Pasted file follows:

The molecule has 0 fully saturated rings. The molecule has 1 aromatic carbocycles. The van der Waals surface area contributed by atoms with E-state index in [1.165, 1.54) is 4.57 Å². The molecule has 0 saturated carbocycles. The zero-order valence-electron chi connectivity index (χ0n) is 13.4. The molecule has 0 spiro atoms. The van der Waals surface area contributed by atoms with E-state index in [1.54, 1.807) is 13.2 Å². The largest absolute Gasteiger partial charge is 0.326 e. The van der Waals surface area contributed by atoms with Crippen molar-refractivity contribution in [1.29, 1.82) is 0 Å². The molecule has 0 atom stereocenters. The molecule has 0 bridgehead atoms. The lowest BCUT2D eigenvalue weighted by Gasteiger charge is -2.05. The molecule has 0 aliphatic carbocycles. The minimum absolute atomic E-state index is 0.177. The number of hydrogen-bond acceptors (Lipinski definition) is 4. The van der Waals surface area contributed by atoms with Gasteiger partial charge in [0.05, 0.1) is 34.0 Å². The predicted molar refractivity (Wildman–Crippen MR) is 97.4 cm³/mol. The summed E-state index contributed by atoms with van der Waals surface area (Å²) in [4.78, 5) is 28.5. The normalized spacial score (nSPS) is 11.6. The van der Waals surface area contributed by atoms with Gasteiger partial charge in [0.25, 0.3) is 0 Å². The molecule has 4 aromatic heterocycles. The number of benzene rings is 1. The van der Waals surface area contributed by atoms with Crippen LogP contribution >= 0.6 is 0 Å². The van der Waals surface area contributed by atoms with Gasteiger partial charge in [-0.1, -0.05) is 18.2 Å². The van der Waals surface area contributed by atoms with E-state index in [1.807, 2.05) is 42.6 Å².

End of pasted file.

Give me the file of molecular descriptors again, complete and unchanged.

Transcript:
The molecule has 0 fully saturated rings. The molecule has 1 aromatic carbocycles. The van der Waals surface area contributed by atoms with E-state index in [1.165, 1.54) is 4.57 Å². The molecule has 0 saturated carbocycles. The zero-order valence-electron chi connectivity index (χ0n) is 13.4. The molecule has 0 spiro atoms. The van der Waals surface area contributed by atoms with E-state index in [1.54, 1.807) is 13.2 Å². The largest absolute Gasteiger partial charge is 0.326 e. The van der Waals surface area contributed by atoms with Crippen molar-refractivity contribution in [1.29, 1.82) is 0 Å². The molecule has 0 atom stereocenters. The molecule has 0 bridgehead atoms. The lowest BCUT2D eigenvalue weighted by Gasteiger charge is -2.05. The molecule has 0 aliphatic carbocycles. The minimum absolute atomic E-state index is 0.177. The number of hydrogen-bond acceptors (Lipinski definition) is 4. The van der Waals surface area contributed by atoms with Gasteiger partial charge in [0.05, 0.1) is 34.0 Å². The predicted molar refractivity (Wildman–Crippen MR) is 97.4 cm³/mol. The summed E-state index contributed by atoms with van der Waals surface area (Å²) in [4.78, 5) is 28.5. The normalized spacial score (nSPS) is 11.6. The van der Waals surface area contributed by atoms with Gasteiger partial charge in [0.25, 0.3) is 0 Å². The molecule has 4 aromatic heterocycles. The number of benzene rings is 1. The van der Waals surface area contributed by atoms with Crippen LogP contribution >= 0.6 is 0 Å². The van der Waals surface area contributed by atoms with Gasteiger partial charge in [-0.1, -0.05) is 18.2 Å². The van der Waals surface area contributed by atoms with E-state index in [1.807, 2.05) is 42.6 Å².